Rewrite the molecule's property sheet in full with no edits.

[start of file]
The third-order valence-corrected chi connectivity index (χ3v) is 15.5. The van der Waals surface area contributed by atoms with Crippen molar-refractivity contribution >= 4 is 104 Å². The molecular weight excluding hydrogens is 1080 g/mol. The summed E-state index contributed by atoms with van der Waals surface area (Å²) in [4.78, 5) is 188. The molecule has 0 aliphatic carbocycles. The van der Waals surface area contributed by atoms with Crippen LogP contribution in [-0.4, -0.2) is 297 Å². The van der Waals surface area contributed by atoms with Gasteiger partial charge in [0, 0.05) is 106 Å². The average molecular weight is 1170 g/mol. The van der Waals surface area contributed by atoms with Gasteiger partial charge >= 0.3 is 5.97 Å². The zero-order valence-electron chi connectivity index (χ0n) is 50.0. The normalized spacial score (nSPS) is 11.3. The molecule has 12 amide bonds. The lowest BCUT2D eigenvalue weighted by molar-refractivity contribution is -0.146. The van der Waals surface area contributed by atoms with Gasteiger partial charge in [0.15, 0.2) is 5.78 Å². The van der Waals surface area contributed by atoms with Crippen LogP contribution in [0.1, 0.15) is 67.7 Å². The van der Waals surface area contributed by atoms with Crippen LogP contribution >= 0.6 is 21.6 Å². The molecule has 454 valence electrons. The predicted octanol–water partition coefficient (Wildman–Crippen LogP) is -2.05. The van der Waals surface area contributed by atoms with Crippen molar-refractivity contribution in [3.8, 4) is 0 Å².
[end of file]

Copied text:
The third-order valence-corrected chi connectivity index (χ3v) is 15.5. The van der Waals surface area contributed by atoms with Crippen molar-refractivity contribution >= 4 is 104 Å². The molecular weight excluding hydrogens is 1080 g/mol. The summed E-state index contributed by atoms with van der Waals surface area (Å²) in [4.78, 5) is 188. The molecule has 0 aliphatic carbocycles. The van der Waals surface area contributed by atoms with Crippen LogP contribution in [-0.4, -0.2) is 297 Å². The van der Waals surface area contributed by atoms with Gasteiger partial charge in [0, 0.05) is 106 Å². The average molecular weight is 1170 g/mol. The van der Waals surface area contributed by atoms with Gasteiger partial charge >= 0.3 is 5.97 Å². The zero-order valence-electron chi connectivity index (χ0n) is 50.0. The normalized spacial score (nSPS) is 11.3. The molecule has 12 amide bonds. The lowest BCUT2D eigenvalue weighted by molar-refractivity contribution is -0.146. The van der Waals surface area contributed by atoms with Gasteiger partial charge in [0.15, 0.2) is 5.78 Å². The van der Waals surface area contributed by atoms with Crippen LogP contribution in [0.1, 0.15) is 67.7 Å². The van der Waals surface area contributed by atoms with Crippen LogP contribution >= 0.6 is 21.6 Å². The molecule has 454 valence electrons. The predicted octanol–water partition coefficient (Wildman–Crippen LogP) is -2.05. The van der Waals surface area contributed by atoms with Crippen molar-refractivity contribution in [3.8, 4) is 0 Å².